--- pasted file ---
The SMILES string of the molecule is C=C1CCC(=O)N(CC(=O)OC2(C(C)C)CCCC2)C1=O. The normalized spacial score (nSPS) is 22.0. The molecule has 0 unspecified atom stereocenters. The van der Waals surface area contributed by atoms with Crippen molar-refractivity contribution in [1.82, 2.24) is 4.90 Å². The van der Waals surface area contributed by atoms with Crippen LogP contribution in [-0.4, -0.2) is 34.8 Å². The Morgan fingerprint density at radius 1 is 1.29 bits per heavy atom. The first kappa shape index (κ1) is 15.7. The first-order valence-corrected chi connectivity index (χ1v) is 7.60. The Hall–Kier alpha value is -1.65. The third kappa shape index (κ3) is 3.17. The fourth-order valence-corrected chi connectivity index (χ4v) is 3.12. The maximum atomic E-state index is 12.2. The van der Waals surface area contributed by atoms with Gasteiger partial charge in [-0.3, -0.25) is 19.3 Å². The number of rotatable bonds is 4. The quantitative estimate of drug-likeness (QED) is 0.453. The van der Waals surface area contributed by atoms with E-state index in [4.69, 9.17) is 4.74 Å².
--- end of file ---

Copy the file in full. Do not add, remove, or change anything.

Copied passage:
The SMILES string of the molecule is C=C1CCC(=O)N(CC(=O)OC2(C(C)C)CCCC2)C1=O. The normalized spacial score (nSPS) is 22.0. The molecule has 0 unspecified atom stereocenters. The van der Waals surface area contributed by atoms with Crippen molar-refractivity contribution in [1.82, 2.24) is 4.90 Å². The van der Waals surface area contributed by atoms with Crippen LogP contribution in [-0.4, -0.2) is 34.8 Å². The Morgan fingerprint density at radius 1 is 1.29 bits per heavy atom. The first kappa shape index (κ1) is 15.7. The first-order valence-corrected chi connectivity index (χ1v) is 7.60. The Hall–Kier alpha value is -1.65. The third kappa shape index (κ3) is 3.17. The fourth-order valence-corrected chi connectivity index (χ4v) is 3.12. The maximum atomic E-state index is 12.2. The van der Waals surface area contributed by atoms with Gasteiger partial charge in [-0.3, -0.25) is 19.3 Å². The number of rotatable bonds is 4. The quantitative estimate of drug-likeness (QED) is 0.453. The van der Waals surface area contributed by atoms with E-state index in [4.69, 9.17) is 4.74 Å².